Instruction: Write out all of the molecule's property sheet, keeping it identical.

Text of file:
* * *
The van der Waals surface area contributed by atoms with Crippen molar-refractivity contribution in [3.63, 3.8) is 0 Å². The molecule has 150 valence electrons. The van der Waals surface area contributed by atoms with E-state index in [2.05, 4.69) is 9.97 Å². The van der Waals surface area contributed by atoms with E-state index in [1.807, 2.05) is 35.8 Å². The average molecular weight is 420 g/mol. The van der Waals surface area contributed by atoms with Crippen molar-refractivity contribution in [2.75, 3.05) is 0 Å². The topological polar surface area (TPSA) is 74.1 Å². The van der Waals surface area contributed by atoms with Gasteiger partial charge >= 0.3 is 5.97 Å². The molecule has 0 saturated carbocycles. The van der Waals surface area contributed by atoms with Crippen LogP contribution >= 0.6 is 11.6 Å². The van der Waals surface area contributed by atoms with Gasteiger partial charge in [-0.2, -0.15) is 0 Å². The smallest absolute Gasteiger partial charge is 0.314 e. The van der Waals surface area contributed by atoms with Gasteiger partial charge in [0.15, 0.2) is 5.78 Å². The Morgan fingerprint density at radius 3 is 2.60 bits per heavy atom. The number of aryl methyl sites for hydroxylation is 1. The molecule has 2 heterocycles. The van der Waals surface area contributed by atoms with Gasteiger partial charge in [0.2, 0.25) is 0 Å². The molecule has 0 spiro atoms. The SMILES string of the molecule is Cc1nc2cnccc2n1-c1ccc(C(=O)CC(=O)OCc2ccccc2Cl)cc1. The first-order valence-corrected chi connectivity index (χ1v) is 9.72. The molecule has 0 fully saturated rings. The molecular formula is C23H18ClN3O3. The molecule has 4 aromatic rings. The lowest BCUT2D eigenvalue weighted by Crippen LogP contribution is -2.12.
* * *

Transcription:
The van der Waals surface area contributed by atoms with Crippen molar-refractivity contribution in [3.63, 3.8) is 0 Å². The molecule has 150 valence electrons. The van der Waals surface area contributed by atoms with E-state index in [2.05, 4.69) is 9.97 Å². The van der Waals surface area contributed by atoms with E-state index in [1.807, 2.05) is 35.8 Å². The average molecular weight is 420 g/mol. The van der Waals surface area contributed by atoms with Crippen molar-refractivity contribution in [2.75, 3.05) is 0 Å². The topological polar surface area (TPSA) is 74.1 Å². The van der Waals surface area contributed by atoms with Gasteiger partial charge >= 0.3 is 5.97 Å². The molecule has 0 saturated carbocycles. The van der Waals surface area contributed by atoms with Crippen LogP contribution >= 0.6 is 11.6 Å². The van der Waals surface area contributed by atoms with Gasteiger partial charge in [-0.2, -0.15) is 0 Å². The smallest absolute Gasteiger partial charge is 0.314 e. The van der Waals surface area contributed by atoms with Gasteiger partial charge in [0.15, 0.2) is 5.78 Å². The Morgan fingerprint density at radius 3 is 2.60 bits per heavy atom. The number of aryl methyl sites for hydroxylation is 1. The molecule has 2 heterocycles. The van der Waals surface area contributed by atoms with Gasteiger partial charge in [0.2, 0.25) is 0 Å². The molecule has 0 spiro atoms. The SMILES string of the molecule is Cc1nc2cnccc2n1-c1ccc(C(=O)CC(=O)OCc2ccccc2Cl)cc1. The first-order valence-corrected chi connectivity index (χ1v) is 9.72. The molecule has 0 fully saturated rings. The molecular formula is C23H18ClN3O3. The molecule has 4 aromatic rings. The lowest BCUT2D eigenvalue weighted by Crippen LogP contribution is -2.12.